With the NBA season starting, the much publicized team re-alliances are back in the headlines. The leader of these shifts is LeBron James’ abandonment of the Cleveland Cavaliers for the more championship-favored Miami Heat. The announcement, made by James in a one-hour ESPN special July 8, left Cleveland fans heartbroken and betrayed by their once hometown hero. The fallout led to a stream of anti-LeBron YouTube videos, Facebook pages and accusatory statements by Cavaliers owner Dan Gilbert.
Nike, which endorsed James since he was 18, saw this November as its time to speak up. The company released a commercial asking “What should I do?”. In it, James asks what the public wants from him, to disappear, to admit he’s a championship chaser or to just sell shoes? He asks the hard question of what exactly fans expect from athletes.
This is a challenge for any PR professional responsible for handling an athlete’s image. In all logical sense, James made a business decision. He switched from one company to another; people do it all the time without sparking Facebook hate groups. But Nike, a company that makes its money off understanding the personal connection people form with athletes, knew this was not the case.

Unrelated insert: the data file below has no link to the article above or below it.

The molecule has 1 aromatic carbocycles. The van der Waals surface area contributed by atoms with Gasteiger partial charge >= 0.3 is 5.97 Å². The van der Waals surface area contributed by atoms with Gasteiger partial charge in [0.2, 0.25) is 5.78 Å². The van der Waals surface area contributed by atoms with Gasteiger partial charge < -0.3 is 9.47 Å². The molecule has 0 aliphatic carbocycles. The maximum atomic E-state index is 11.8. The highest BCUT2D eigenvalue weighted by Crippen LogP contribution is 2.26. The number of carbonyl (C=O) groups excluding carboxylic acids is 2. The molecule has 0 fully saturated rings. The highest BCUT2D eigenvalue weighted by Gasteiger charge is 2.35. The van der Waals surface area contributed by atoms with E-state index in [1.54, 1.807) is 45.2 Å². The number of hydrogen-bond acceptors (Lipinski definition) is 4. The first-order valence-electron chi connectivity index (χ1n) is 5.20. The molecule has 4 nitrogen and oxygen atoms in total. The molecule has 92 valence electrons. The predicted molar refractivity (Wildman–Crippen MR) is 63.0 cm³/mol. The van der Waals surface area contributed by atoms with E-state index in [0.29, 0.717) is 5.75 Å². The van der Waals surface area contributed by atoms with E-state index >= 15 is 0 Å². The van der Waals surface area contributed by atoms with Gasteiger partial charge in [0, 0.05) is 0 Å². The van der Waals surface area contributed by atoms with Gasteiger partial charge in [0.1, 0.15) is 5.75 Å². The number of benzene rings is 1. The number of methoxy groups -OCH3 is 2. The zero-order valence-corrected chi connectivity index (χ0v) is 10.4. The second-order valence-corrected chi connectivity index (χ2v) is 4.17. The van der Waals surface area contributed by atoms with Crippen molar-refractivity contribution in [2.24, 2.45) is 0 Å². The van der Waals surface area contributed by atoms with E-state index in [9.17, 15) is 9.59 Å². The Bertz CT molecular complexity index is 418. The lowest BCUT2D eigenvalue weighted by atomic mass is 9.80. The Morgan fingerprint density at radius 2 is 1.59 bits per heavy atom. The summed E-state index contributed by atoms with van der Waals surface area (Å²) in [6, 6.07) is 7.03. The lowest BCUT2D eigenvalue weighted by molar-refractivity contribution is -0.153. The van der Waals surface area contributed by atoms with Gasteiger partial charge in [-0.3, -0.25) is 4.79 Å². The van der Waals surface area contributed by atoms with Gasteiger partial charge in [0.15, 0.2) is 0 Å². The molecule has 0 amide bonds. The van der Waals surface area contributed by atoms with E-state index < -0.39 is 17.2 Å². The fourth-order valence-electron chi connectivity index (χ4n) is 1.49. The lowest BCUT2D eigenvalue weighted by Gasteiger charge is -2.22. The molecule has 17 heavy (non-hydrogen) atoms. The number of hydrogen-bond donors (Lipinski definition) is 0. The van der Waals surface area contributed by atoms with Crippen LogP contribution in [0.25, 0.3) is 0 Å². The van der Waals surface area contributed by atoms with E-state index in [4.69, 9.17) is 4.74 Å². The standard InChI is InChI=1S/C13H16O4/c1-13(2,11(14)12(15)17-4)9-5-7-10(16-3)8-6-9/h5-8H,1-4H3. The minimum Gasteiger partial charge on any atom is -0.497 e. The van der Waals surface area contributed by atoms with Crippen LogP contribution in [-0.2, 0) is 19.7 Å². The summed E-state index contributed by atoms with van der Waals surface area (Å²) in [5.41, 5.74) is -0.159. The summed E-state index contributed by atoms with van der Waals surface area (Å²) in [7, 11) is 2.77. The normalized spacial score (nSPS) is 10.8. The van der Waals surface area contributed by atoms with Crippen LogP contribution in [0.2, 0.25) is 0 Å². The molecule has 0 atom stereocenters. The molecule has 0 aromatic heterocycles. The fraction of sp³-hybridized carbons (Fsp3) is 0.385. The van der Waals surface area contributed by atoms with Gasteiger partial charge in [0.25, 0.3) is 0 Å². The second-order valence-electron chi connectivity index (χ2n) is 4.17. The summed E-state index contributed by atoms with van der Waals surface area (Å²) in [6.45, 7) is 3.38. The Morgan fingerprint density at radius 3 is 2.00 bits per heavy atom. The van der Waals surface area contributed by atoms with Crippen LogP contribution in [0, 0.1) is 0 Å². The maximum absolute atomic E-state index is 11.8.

So, what do you do when an athlete’s image could be in jeopardy? No, he didn’t get caught in a series of infidelities or sending inappropriate text messages to a reporter. What he did was much worse in the eyes of the fans: he let down the people who wear his jersey and buy his shoes.
That is what’s so great about James’ new commercial. It puts this heavy question in the hands of the fans. Nike does not condone his decision as right or wrong. It simply addresses the issue and allows fans to draw their own conclusions, while reminding us that at the end of the day James is a basketball player making a career choice.
This isn’t the first time the Nike PR team responded to an image problem with a commercial. In fact, they seem to follow the same plan they did with Tiger Woods. After Woods’ infidelities came to light, Nike waited a few months, then ran a simple but heavy-hitting commercial with a recording of Woods’ late father speaking to him. The commercial seemed to be Nike’s way of reprimanding him for his actions while also showing it would continue to support him and not drop its sponsorship.
It worked. Sure, there are still Tiger jokes and no one supports him the way they used to, but no one questions Nike’s business decision to stick by him. So the question is, “will this work for James?”. Of course, no Cleveland fans are about to jump back on the James bandwagon, but the almost 4 million views on YouTube suggest that those of us stuck in the middle can certainly forgive and forget.
By Megan Cotton